illustration of Ebenezer Scrooge in silhouette walking toward a Christmas tree and followed by the three ghosts

A Christmas Carol

by Charles Dickens
Start Free Trial

What Is A Stave

What is a stave in Charles Dickens' A Christmas Carol?

Expert Answers

An illustration of the letter 'A' in a speech bubbles

In musical notation, a stave (or staff) is a set of five lines separated by four spaces. Each one of those lines and spaces represents a different musical pitch. Dickens calls the chapters in A Christmas Carol staves because each individual stave is a stand-alone story with its own...

See
This Answer Now

Start your 48-hour free trial to unlock this answer and thousands more. Enjoy eNotes ad-free and cancel anytime.

Get 48 Hours Free Access

In musical notation, a stave (or staff) is a set of five lines separated by four spaces. Each one of those lines and spaces represents a different musical pitch. Dickens calls the chapters in A Christmas Carol staves because each individual stave is a stand-alone story with its own distinctive mood. When taken together, all five staves combine to form a harmonious whole. This is important to Dickens. He wants to convey a picture of Christmas in which disparate characters ultimately come together to celebrate the true meaning of the holiday season.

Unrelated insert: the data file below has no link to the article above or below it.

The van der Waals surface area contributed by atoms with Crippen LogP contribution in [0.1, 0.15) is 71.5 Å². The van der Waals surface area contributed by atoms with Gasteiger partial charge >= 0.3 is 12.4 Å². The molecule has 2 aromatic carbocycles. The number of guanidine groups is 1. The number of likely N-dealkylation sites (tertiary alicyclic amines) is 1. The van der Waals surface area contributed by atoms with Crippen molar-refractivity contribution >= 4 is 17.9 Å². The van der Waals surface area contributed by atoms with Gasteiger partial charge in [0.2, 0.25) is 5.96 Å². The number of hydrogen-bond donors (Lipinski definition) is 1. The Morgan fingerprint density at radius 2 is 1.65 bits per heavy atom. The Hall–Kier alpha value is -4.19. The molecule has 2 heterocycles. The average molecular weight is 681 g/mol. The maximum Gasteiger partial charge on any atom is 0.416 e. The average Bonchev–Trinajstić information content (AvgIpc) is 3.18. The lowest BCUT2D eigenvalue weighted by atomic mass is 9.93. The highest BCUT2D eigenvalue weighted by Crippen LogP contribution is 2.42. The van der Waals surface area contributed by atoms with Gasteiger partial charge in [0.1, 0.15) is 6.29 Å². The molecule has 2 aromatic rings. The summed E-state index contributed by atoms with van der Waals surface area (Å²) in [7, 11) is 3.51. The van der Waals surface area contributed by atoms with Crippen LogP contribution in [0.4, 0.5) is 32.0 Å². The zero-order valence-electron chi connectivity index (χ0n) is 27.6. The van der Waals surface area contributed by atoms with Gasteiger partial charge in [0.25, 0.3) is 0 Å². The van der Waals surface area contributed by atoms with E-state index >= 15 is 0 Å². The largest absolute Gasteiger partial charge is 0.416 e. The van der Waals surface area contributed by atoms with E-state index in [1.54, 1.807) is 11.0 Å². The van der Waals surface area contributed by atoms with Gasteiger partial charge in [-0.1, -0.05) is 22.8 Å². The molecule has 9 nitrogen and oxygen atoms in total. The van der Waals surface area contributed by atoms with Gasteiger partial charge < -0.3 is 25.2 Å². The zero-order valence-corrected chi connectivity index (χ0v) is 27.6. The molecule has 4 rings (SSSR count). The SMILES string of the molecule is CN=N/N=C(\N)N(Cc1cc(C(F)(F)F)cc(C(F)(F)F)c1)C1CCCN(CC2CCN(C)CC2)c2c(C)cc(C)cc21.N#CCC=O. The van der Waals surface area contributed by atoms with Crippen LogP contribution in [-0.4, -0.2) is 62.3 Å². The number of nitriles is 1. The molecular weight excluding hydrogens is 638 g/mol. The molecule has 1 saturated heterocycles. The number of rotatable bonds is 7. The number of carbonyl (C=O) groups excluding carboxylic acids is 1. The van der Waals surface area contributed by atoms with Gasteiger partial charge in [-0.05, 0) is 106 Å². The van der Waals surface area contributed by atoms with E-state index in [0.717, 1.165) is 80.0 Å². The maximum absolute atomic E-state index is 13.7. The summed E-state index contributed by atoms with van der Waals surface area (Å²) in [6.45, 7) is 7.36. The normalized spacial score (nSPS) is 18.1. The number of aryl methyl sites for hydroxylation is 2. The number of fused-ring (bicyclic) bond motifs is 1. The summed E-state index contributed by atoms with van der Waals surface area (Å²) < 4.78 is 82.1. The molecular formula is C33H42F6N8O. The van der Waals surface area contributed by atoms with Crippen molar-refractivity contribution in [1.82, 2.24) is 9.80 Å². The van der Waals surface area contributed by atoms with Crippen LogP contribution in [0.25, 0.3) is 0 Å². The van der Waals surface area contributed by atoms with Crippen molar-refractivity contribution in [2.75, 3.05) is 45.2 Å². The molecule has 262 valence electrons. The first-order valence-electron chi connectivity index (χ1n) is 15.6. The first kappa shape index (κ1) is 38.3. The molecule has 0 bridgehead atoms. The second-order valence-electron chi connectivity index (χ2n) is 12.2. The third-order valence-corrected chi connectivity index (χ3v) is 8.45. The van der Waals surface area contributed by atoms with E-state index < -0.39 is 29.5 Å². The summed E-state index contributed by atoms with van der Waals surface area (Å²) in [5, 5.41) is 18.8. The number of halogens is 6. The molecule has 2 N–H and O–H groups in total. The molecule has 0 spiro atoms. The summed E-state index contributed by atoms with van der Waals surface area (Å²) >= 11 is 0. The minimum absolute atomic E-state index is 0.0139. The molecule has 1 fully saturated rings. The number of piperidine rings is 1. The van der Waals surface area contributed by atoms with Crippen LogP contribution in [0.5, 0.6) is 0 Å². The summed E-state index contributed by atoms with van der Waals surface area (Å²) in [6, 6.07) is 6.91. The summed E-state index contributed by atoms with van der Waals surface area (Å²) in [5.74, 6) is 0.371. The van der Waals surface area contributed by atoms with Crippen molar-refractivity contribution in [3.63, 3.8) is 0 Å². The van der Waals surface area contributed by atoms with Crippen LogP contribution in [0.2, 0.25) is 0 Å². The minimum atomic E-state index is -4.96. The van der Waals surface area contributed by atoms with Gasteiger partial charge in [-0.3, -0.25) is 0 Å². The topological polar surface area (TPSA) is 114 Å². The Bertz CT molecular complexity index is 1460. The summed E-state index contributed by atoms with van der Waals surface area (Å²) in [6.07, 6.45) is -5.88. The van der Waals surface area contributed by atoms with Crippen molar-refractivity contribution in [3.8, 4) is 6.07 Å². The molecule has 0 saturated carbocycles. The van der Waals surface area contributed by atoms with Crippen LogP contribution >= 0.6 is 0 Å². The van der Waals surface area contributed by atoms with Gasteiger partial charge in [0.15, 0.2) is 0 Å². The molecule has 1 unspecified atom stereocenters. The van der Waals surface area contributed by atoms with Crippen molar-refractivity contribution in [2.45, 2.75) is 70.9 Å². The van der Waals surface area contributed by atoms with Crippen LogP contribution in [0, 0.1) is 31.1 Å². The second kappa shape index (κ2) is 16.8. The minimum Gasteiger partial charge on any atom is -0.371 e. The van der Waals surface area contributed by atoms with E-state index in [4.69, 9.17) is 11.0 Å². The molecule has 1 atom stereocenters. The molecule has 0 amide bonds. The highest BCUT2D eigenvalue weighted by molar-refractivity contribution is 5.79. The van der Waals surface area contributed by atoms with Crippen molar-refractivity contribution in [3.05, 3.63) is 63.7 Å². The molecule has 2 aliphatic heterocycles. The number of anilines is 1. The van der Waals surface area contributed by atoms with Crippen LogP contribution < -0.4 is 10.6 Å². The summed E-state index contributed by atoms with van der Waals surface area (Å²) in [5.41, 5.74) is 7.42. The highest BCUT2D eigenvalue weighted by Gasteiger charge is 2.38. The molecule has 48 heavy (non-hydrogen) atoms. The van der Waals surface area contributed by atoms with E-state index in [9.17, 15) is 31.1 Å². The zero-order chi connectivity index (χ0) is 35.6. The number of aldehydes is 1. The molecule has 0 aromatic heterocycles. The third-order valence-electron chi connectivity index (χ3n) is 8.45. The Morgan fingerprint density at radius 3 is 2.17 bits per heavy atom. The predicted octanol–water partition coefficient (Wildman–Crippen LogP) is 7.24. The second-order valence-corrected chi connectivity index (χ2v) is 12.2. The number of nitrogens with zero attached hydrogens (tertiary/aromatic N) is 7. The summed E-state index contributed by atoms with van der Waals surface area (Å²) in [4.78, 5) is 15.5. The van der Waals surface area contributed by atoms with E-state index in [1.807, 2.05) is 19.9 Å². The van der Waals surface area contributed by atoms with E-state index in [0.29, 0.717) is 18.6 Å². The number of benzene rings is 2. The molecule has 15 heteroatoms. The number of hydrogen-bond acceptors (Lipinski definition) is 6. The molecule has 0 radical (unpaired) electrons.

The title of the book also has great significance for Dickens. He wanted his story to have the same kind of communal resonance as a Christmas carol; something to be widely shared that would bring people together.

Approved by eNotes Editorial Team
An illustration of the letter 'A' in a speech bubbles

The word stave has many different definitions. If used as a noun. stave refers to a wooden plank used in the construction of a building or a musical staff (symbol). If used as a verb, stave refers to breaking something by force or averting something negative. None of the previous definitions define stave's use in Charles Dickens' A Christmas Carol (although the musical staff is the closest). 

Dickens use of the word stave refers to chapters in the text. This is a common concept for him given that he uses similar musical terms for other texts ("quarters" in The Chimes and "chirps" in The Cricket on the Hearth). Here are the names of the five staves in the novella.

Stave I: Marley's Ghost

Stave II: The First of the three Spirits

Stave III: The Second of the Three Spirits

Stave IV: The Last of the Spirits

Stave V: The End of It

The use of the word stave here refers to songs (in order to make the reader more aware of the relevance of the title (Christmas Carol--in reference to songs sung at Christmas time). 

Approved by eNotes Editorial Team
An illustration of the letter 'A' in a speech bubbles

The word "stave" means a verse or stanza of a poem.  While A Christmas Carol is not a poem, Dickens' titled the work after a song (a carol is a traditional Christmas song).  Thus, he divided his "song" or work into staves or verses, as many songs are divided into verses.  

There are five staves in total within the text of A Christmas Carol.  One chronicles the meeting with Marley's Ghost, Staves 2-4 detail Scrooge's encounters with each of the three ghosts, and the final stave details what happens thereafter -- how Scrooge's life changes as a result of his encounters with Marley and with the three ghosts.

Last Updated by eNotes Editorial on